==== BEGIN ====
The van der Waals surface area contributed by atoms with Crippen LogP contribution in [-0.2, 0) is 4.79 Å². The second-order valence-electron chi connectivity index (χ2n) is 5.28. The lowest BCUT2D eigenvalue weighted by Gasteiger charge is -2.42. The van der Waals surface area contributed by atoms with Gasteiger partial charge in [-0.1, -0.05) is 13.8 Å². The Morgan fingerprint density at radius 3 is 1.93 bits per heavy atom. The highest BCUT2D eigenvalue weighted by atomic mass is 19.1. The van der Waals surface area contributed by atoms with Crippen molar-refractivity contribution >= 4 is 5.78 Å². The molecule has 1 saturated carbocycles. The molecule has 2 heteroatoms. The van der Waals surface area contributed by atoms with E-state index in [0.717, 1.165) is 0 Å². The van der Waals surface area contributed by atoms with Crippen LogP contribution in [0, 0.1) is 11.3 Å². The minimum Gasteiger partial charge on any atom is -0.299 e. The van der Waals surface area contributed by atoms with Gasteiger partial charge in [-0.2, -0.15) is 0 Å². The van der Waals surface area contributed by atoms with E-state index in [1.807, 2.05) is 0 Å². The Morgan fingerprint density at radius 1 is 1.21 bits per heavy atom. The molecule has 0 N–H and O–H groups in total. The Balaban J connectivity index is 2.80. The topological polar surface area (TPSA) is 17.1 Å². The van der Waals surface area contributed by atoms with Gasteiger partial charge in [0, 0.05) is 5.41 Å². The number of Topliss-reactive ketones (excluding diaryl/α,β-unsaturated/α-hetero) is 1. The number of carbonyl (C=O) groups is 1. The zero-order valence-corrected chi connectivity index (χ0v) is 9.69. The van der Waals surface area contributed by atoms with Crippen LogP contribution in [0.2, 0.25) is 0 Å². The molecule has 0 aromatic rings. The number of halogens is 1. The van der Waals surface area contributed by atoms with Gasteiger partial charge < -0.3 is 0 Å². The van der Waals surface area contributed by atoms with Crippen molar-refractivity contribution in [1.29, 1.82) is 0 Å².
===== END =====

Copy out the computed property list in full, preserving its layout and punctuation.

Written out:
The van der Waals surface area contributed by atoms with Crippen LogP contribution in [-0.2, 0) is 4.79 Å². The second-order valence-electron chi connectivity index (χ2n) is 5.28. The lowest BCUT2D eigenvalue weighted by Gasteiger charge is -2.42. The van der Waals surface area contributed by atoms with Gasteiger partial charge in [-0.1, -0.05) is 13.8 Å². The Morgan fingerprint density at radius 3 is 1.93 bits per heavy atom. The highest BCUT2D eigenvalue weighted by atomic mass is 19.1. The van der Waals surface area contributed by atoms with Crippen molar-refractivity contribution >= 4 is 5.78 Å². The molecule has 1 saturated carbocycles. The molecule has 2 heteroatoms. The van der Waals surface area contributed by atoms with E-state index in [0.717, 1.165) is 0 Å². The van der Waals surface area contributed by atoms with Crippen LogP contribution in [0, 0.1) is 11.3 Å². The minimum Gasteiger partial charge on any atom is -0.299 e. The van der Waals surface area contributed by atoms with Gasteiger partial charge in [-0.2, -0.15) is 0 Å². The van der Waals surface area contributed by atoms with E-state index in [1.807, 2.05) is 0 Å². The Morgan fingerprint density at radius 1 is 1.21 bits per heavy atom. The molecule has 0 N–H and O–H groups in total. The Balaban J connectivity index is 2.80. The topological polar surface area (TPSA) is 17.1 Å². The van der Waals surface area contributed by atoms with Gasteiger partial charge in [0, 0.05) is 5.41 Å². The number of Topliss-reactive ketones (excluding diaryl/α,β-unsaturated/α-hetero) is 1. The number of carbonyl (C=O) groups is 1. The zero-order valence-corrected chi connectivity index (χ0v) is 9.69. The van der Waals surface area contributed by atoms with Crippen LogP contribution in [0.2, 0.25) is 0 Å². The molecule has 0 aromatic rings. The number of halogens is 1. The van der Waals surface area contributed by atoms with Gasteiger partial charge < -0.3 is 0 Å². The van der Waals surface area contributed by atoms with Crippen molar-refractivity contribution in [1.29, 1.82) is 0 Å².